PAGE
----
This year we are asking our followers to ensure their gardens can help bee populations thrive – encouraging both diverse plant life and a variety of bee species to visit. With 25 species of #bumblebee and more than 250 species of solitary bee, there are many #worthingbees that can be encouraged into your garden if you choose your #plants carefully.
The Royal Horticultural Society has helped us look beyond summer favourites such as lavender and borage. Longer autumns and milder winters mean that bees such as the buff-tailed bumblebee can be active all year round. They need garden plants to help them through.
So, without further ado, August’s plant is Field scabious (Knautia arvensis).
This clump-forming herbaceous perennial is visited by a range of bees. Gently swaying lilac flowerheads provide forage for both the small scabious mining bee (Andrena marginata) and large scabious mining bee (A. hattorfianna) from summer into autumn.
Though widely distributed, A. hattorfiana is restricted to the south of the UK and, where present, both species are uncommon and generally only found in small numbers. Other bees more often spotted visiting field scabious are the red-tailed bumblebee (Bombus lapidaries), a short tongued bumblebee that can readily access these flowers, and honey bees.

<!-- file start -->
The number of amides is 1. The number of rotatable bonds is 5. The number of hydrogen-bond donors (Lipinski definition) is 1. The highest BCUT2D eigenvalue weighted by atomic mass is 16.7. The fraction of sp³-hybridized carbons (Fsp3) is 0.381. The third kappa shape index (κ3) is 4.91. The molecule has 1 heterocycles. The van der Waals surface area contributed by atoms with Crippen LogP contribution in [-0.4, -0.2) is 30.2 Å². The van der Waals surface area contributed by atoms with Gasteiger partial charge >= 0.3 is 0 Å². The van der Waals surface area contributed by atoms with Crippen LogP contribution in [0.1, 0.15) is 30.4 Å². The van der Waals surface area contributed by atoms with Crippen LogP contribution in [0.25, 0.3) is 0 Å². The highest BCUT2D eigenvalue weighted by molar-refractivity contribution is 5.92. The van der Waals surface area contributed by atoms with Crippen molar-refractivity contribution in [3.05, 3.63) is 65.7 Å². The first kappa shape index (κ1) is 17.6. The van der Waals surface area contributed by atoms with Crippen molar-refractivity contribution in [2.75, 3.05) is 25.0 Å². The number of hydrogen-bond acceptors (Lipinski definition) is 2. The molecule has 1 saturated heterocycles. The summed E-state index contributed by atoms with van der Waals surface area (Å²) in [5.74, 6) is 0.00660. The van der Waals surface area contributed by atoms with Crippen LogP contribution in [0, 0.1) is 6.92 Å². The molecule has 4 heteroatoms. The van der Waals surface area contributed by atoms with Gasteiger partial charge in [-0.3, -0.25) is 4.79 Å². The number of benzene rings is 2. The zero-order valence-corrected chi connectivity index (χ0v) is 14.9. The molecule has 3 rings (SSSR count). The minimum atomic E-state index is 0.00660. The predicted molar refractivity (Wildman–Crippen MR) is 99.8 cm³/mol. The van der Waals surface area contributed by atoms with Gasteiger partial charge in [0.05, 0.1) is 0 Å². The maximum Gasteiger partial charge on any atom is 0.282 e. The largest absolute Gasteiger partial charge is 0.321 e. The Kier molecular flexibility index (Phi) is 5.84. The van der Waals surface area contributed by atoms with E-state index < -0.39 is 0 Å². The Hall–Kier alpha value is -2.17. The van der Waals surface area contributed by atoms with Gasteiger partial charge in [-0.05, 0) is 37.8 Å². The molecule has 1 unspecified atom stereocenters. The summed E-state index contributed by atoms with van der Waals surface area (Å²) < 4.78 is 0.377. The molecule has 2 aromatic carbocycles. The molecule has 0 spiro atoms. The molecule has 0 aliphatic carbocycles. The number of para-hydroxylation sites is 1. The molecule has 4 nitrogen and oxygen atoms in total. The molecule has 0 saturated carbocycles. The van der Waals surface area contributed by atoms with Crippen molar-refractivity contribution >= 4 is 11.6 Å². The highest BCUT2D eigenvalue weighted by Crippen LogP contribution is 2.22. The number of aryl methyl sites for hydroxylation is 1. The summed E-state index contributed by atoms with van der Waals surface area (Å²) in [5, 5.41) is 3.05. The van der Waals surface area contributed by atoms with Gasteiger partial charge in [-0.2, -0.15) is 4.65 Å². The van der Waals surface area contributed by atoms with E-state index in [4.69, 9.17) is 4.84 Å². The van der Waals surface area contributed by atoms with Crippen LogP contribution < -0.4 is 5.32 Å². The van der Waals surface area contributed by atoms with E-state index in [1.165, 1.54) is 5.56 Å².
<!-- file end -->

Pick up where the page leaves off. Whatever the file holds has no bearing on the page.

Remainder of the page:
Others to try include:
• Greater knapweed (Centaurea scabiosa) – British native perennial tolerant of dry, alkaline soils.
• Globe thistles (Echinops) – perennial best on well-drained poor soil in sun or light shade.
• Catmint (Nepeta) – likes a free-draining site in full sun or part shade.
• Fuchsia – tender to hardy shrubs that do well in sun or part shade, pots or most soils.
• Wild carrot (Daucus carota) – best in poor, well-drained, ideally chalky soil.